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How does daylight saving time affect electricity demand? An answer using aggregate data from a natural experiment in Western Australia

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  • Choi, Seungmoon
  • Pellen, Alistair
  • Masson, Virginie

Abstract

Daylight saving time (DST) affects the lives of more than 1.6 billion people worldwide, with energy saving being the original rationale for its implementation. This study takes advantage of natural experiment data from September 2006 to March 2013 in Western Australia in which DST was observed from December 2006 to March 2009, to estimate the effect of DST on electricity demand. Using the difference-in-differences (DD) approach, we find that DST has little effect on overall electricity demand and electricity generation costs. However, it has a strong redistributional effect by reducing electricity demand substantially in the late afternoon and early evening. This redistributional effect of DST may be of particular interest for policymakers who are interested in controlling high demand and the short term energy market price.

Suggested Citation

  • Choi, Seungmoon & Pellen, Alistair & Masson, Virginie, 2017. "How does daylight saving time affect electricity demand? An answer using aggregate data from a natural experiment in Western Australia," Energy Economics, Elsevier, vol. 66(C), pages 247-260.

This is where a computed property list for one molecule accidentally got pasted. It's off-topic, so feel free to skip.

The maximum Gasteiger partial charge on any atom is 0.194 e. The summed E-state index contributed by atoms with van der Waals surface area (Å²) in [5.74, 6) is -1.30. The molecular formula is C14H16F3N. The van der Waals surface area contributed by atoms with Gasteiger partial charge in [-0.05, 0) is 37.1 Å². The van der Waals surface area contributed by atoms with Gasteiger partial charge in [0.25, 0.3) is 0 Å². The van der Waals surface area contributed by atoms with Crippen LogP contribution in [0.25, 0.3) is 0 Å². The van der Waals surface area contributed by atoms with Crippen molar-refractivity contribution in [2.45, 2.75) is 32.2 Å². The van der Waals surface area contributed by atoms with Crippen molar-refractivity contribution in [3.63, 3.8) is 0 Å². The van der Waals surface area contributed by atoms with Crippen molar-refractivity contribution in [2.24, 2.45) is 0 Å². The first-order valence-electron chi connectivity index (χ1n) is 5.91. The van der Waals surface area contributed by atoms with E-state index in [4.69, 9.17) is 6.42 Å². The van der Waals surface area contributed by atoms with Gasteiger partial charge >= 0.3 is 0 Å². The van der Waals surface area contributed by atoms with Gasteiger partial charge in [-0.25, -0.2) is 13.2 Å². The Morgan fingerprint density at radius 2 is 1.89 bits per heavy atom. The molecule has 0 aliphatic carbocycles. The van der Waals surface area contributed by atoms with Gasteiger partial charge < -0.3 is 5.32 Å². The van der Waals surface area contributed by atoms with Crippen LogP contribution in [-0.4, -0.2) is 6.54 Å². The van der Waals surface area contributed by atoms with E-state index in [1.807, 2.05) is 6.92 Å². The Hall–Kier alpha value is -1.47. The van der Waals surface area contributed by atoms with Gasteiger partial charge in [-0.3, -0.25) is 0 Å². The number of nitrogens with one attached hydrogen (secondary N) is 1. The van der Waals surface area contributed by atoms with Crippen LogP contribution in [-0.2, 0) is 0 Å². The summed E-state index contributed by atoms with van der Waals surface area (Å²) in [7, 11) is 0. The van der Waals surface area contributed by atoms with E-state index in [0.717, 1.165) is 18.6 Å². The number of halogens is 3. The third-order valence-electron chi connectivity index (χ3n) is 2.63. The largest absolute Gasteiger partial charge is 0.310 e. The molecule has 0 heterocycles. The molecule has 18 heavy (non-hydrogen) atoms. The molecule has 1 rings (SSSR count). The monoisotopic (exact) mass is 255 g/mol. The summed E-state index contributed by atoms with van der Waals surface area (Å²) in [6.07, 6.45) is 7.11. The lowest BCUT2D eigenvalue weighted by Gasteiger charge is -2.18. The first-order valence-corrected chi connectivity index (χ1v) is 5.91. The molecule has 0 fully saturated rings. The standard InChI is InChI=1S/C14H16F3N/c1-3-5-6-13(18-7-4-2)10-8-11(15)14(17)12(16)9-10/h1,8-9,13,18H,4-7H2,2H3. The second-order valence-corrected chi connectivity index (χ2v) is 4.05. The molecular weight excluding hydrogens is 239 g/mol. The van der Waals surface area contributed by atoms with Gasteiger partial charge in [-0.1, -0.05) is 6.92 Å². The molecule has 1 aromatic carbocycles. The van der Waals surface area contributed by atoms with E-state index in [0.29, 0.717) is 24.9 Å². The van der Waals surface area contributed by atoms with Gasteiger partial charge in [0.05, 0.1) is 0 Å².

• Handle: RePEc:eee:eneeco:v:66:y:2017:i:c:p:247-260
    DOI: 10.1016/j.eneco.2017.06.018
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    References listed on IDEAS

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    7. Verdejo, Humberto & Becker, Cristhian & Echiburu, Diego & Escudero, William & Fucks, Emiliano, 2016. "Impact of daylight saving time on the Chilean residential consumption," Energy Policy, Elsevier, vol. 88(C), pages 456-464.
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    Cited by:

    1. repec:eee:juipol:v:51:y:2018:i:c:p:12-17 is not listed on IDEAS
    2. Shaffer, Blake, 2017. "Location matters: daylight saving time and electricity use," MPRA Paper 84053, University Library of Munich, Germany.
    3. Bergland, Olvar & Mirza, Faisal, 2017. "Latitudinal Effect on Energy Savings from Daylight Savings Time," Working Paper Series 08-2017, Norwegian University of Life Sciences, School of Economics and Business.

    More about this item

    Keywords

    Daylight saving time; Electricity demand; Electricity Generation Costs;

    JEL classification:

    • Q4 - Agricultural and Natural Resource Economics; Environmental and Ecological Economics - - Energy
    • Q41 - Agricultural and Natural Resource Economics; Environmental and Ecological Economics - - Energy - - - Demand and Supply; Prices
    • Q48 - Agricultural and Natural Resource Economics; Environmental and Ecological Economics - - Energy - - - Government Policy

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